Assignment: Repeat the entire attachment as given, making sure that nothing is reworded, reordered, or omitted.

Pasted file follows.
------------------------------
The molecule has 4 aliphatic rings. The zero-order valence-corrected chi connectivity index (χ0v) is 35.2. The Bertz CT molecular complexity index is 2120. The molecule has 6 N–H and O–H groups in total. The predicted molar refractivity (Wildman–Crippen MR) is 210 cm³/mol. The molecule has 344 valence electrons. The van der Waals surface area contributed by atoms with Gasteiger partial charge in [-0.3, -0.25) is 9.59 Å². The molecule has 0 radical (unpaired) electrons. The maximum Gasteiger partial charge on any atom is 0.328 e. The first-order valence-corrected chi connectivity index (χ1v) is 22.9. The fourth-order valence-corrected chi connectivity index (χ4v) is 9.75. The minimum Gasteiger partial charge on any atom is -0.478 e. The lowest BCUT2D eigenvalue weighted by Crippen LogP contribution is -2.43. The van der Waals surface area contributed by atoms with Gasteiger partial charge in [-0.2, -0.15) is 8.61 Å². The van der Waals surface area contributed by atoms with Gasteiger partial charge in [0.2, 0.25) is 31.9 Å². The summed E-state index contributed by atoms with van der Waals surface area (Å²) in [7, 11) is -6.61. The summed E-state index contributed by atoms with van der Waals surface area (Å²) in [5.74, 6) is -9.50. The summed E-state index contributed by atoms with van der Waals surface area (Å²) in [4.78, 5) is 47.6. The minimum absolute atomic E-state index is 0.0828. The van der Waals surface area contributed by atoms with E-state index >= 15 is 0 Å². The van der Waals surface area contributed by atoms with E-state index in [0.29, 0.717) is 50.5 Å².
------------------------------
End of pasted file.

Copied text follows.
The molecule has 4 aliphatic rings. The zero-order valence-corrected chi connectivity index (χ0v) is 35.2. The Bertz CT molecular complexity index is 2120. The molecule has 6 N–H and O–H groups in total. The predicted molar refractivity (Wildman–Crippen MR) is 210 cm³/mol. The molecule has 344 valence electrons. The van der Waals surface area contributed by atoms with Gasteiger partial charge in [-0.3, -0.25) is 9.59 Å². The molecule has 0 radical (unpaired) electrons. The maximum Gasteiger partial charge on any atom is 0.328 e. The first-order valence-corrected chi connectivity index (χ1v) is 22.9. The fourth-order valence-corrected chi connectivity index (χ4v) is 9.75. The minimum Gasteiger partial charge on any atom is -0.478 e. The lowest BCUT2D eigenvalue weighted by Crippen LogP contribution is -2.43. The van der Waals surface area contributed by atoms with Gasteiger partial charge in [-0.2, -0.15) is 8.61 Å². The van der Waals surface area contributed by atoms with Gasteiger partial charge in [0.2, 0.25) is 31.9 Å². The summed E-state index contributed by atoms with van der Waals surface area (Å²) in [7, 11) is -6.61. The summed E-state index contributed by atoms with van der Waals surface area (Å²) in [5.74, 6) is -9.50. The summed E-state index contributed by atoms with van der Waals surface area (Å²) in [4.78, 5) is 47.6. The minimum absolute atomic E-state index is 0.0828. The van der Waals surface area contributed by atoms with E-state index >= 15 is 0 Å². The van der Waals surface area contributed by atoms with E-state index in [0.29, 0.717) is 50.5 Å².